Neutrality best option for India in Ukraine crisis The Statesman 01 Feb 2022 Maj Gen Harsha Kakar


Neutrality best option for India in Ukraine crisis The Statesman 01 Feb 2022

          India has close strategic ties with Russia and the US, both of whom are locked in a tense situation over Ukraine. While US claims that Russia is likely to invade Ukraine, both Russia and Ukraine state they seek a diplomatic solution, instead of conflict. The Ukrainian President and defence minister have even stated that there is no imminent threat of war, while readying their reserves for a worst-case scenario. China has openly supported Russia and accused the US of not considering Russia’s security concerns. Putin and Xi will discuss the situation on the side lines of the Beijing winter games.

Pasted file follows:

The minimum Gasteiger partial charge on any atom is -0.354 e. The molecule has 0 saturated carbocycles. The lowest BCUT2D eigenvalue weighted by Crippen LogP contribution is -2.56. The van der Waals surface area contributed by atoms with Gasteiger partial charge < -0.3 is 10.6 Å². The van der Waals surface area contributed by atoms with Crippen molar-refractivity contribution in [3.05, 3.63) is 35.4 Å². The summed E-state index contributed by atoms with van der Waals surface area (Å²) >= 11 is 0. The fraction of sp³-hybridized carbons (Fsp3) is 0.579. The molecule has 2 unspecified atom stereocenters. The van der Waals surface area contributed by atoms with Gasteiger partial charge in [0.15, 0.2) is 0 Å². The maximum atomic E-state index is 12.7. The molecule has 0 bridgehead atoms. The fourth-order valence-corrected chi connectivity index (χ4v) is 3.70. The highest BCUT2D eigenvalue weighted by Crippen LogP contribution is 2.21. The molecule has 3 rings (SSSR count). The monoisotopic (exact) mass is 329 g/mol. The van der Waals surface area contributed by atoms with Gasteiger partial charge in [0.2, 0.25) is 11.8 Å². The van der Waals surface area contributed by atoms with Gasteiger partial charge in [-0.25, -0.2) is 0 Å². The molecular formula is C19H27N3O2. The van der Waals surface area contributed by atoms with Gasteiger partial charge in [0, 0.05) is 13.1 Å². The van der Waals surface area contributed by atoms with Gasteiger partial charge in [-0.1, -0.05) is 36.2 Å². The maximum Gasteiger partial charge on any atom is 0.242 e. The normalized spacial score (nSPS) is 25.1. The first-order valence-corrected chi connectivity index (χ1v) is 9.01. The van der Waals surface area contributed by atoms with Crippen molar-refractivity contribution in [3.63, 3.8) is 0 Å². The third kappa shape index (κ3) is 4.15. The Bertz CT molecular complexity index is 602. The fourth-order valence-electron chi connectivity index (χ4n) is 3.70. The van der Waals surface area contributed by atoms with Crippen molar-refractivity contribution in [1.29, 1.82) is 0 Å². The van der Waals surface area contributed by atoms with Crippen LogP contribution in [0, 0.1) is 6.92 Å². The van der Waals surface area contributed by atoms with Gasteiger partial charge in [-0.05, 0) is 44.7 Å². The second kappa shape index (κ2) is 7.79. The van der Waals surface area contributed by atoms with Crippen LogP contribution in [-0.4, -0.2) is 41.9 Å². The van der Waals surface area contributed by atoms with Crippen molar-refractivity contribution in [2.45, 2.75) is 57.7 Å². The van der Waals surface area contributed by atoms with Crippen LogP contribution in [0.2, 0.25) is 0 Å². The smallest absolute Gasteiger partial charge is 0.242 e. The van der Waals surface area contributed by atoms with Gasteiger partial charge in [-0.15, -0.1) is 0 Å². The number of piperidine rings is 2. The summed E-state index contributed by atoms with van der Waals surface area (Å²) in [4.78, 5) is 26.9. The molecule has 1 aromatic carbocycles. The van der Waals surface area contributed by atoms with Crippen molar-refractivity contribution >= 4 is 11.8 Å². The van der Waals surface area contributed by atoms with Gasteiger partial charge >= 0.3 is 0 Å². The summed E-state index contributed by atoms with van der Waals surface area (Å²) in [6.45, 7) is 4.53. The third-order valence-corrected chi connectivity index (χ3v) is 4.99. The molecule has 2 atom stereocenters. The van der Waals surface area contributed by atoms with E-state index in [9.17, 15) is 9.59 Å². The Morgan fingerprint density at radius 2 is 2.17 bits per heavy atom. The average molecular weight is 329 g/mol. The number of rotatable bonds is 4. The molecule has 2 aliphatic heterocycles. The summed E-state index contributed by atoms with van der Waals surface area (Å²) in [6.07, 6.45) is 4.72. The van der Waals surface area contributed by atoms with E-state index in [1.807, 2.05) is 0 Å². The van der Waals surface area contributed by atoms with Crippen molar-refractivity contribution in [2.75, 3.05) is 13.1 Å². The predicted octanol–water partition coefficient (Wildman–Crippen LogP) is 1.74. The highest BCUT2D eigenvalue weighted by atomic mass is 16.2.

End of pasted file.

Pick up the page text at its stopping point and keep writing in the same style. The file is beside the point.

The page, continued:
EU and NATO members, while seeking resolution through negotiations, are preparing to enhance troop deployment in Eastern Europe, as a precautionary measure. Germany, while supporting NATO and EU, refuses to provide arms to Ukraine, claiming it does not seek to add to tensions. Even within European nations there are divisions on backing the US or partially addressing Russian concerns. The US has also announced its intention of deploying troops in Eastern Europe, while increasing arms sales to Ukraine.

The US is adding pressure on India to support it against Russia, which India alludes. The US deputy secretary of state, Wendy Sherman recently spoke to the Indian foreign secretary, Harsh Shringla, on the subject. While Ukraine was mentioned as a topic discussed in the US statement, it was ignored in the Indian press release. The US has already warned that it would impose, ‘crippling costs on Russia’s economy, reinforce NATO’s presence in frontline allied states, and increase defensive assistance to Ukraine above and beyond what we are already providing.’